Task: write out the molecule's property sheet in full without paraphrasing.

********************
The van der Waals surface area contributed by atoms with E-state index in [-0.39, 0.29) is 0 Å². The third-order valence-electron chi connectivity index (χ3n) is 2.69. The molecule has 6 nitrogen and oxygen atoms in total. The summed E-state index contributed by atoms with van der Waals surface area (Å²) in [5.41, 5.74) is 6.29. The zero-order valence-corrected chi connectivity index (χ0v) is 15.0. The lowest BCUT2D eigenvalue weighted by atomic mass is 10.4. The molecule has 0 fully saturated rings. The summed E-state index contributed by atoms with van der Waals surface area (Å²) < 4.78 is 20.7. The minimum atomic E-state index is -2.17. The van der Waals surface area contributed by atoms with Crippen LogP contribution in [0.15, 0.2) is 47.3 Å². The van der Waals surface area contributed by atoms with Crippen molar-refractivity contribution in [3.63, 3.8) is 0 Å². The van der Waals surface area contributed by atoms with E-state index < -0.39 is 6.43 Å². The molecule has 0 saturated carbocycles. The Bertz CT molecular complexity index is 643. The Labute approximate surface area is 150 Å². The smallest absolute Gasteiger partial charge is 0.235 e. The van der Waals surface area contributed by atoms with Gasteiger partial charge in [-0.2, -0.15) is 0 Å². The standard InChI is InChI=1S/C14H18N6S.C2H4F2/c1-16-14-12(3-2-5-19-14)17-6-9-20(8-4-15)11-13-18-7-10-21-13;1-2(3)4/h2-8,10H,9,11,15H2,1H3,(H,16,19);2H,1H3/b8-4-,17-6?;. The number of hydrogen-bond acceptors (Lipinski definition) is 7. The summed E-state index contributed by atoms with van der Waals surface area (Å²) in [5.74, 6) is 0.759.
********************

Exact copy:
The van der Waals surface area contributed by atoms with E-state index in [-0.39, 0.29) is 0 Å². The third-order valence-electron chi connectivity index (χ3n) is 2.69. The molecule has 6 nitrogen and oxygen atoms in total. The summed E-state index contributed by atoms with van der Waals surface area (Å²) in [5.41, 5.74) is 6.29. The zero-order valence-corrected chi connectivity index (χ0v) is 15.0. The lowest BCUT2D eigenvalue weighted by atomic mass is 10.4. The molecule has 0 fully saturated rings. The summed E-state index contributed by atoms with van der Waals surface area (Å²) < 4.78 is 20.7. The minimum atomic E-state index is -2.17. The van der Waals surface area contributed by atoms with Crippen LogP contribution in [0.15, 0.2) is 47.3 Å². The van der Waals surface area contributed by atoms with Crippen molar-refractivity contribution in [3.63, 3.8) is 0 Å². The van der Waals surface area contributed by atoms with E-state index < -0.39 is 6.43 Å². The molecule has 0 saturated carbocycles. The Bertz CT molecular complexity index is 643. The Labute approximate surface area is 150 Å². The smallest absolute Gasteiger partial charge is 0.235 e. The van der Waals surface area contributed by atoms with Gasteiger partial charge in [-0.2, -0.15) is 0 Å². The standard InChI is InChI=1S/C14H18N6S.C2H4F2/c1-16-14-12(3-2-5-19-14)17-6-9-20(8-4-15)11-13-18-7-10-21-13;1-2(3)4/h2-8,10H,9,11,15H2,1H3,(H,16,19);2H,1H3/b8-4-,17-6?;. The number of hydrogen-bond acceptors (Lipinski definition) is 7. The summed E-state index contributed by atoms with van der Waals surface area (Å²) in [5.74, 6) is 0.759.